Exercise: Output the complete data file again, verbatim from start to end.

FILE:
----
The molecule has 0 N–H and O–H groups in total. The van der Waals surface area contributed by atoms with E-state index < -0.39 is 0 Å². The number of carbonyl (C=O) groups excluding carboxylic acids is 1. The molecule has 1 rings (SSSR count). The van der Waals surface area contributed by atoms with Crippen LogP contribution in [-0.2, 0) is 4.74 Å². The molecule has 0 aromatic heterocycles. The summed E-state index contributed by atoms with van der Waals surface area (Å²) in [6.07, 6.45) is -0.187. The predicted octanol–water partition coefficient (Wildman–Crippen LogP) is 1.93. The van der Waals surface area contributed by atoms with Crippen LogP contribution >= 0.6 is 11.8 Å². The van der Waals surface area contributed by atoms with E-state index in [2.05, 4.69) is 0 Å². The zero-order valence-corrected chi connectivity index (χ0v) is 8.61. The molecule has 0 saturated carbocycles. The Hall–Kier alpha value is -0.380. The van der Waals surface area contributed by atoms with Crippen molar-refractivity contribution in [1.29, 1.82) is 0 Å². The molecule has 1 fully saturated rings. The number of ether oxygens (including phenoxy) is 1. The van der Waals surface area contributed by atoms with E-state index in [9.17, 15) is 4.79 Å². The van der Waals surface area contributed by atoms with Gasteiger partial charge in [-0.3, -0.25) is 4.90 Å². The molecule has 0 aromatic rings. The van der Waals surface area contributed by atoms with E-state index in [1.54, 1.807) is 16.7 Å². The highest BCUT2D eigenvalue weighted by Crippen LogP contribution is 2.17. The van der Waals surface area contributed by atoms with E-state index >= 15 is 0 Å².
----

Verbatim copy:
The molecule has 0 N–H and O–H groups in total. The van der Waals surface area contributed by atoms with E-state index < -0.39 is 0 Å². The number of carbonyl (C=O) groups excluding carboxylic acids is 1. The molecule has 1 rings (SSSR count). The van der Waals surface area contributed by atoms with Crippen LogP contribution in [-0.2, 0) is 4.74 Å². The molecule has 0 aromatic heterocycles. The summed E-state index contributed by atoms with van der Waals surface area (Å²) in [6.07, 6.45) is -0.187. The predicted octanol–water partition coefficient (Wildman–Crippen LogP) is 1.93. The van der Waals surface area contributed by atoms with Crippen LogP contribution >= 0.6 is 11.8 Å². The van der Waals surface area contributed by atoms with E-state index in [2.05, 4.69) is 0 Å². The zero-order valence-corrected chi connectivity index (χ0v) is 8.61. The molecule has 0 saturated carbocycles. The Hall–Kier alpha value is -0.380. The van der Waals surface area contributed by atoms with Crippen molar-refractivity contribution in [1.29, 1.82) is 0 Å². The molecule has 1 fully saturated rings. The number of ether oxygens (including phenoxy) is 1. The van der Waals surface area contributed by atoms with E-state index in [9.17, 15) is 4.79 Å². The van der Waals surface area contributed by atoms with Gasteiger partial charge in [-0.3, -0.25) is 4.90 Å². The molecule has 0 aromatic rings. The van der Waals surface area contributed by atoms with E-state index in [1.54, 1.807) is 16.7 Å². The highest BCUT2D eigenvalue weighted by Crippen LogP contribution is 2.17. The van der Waals surface area contributed by atoms with E-state index >= 15 is 0 Å².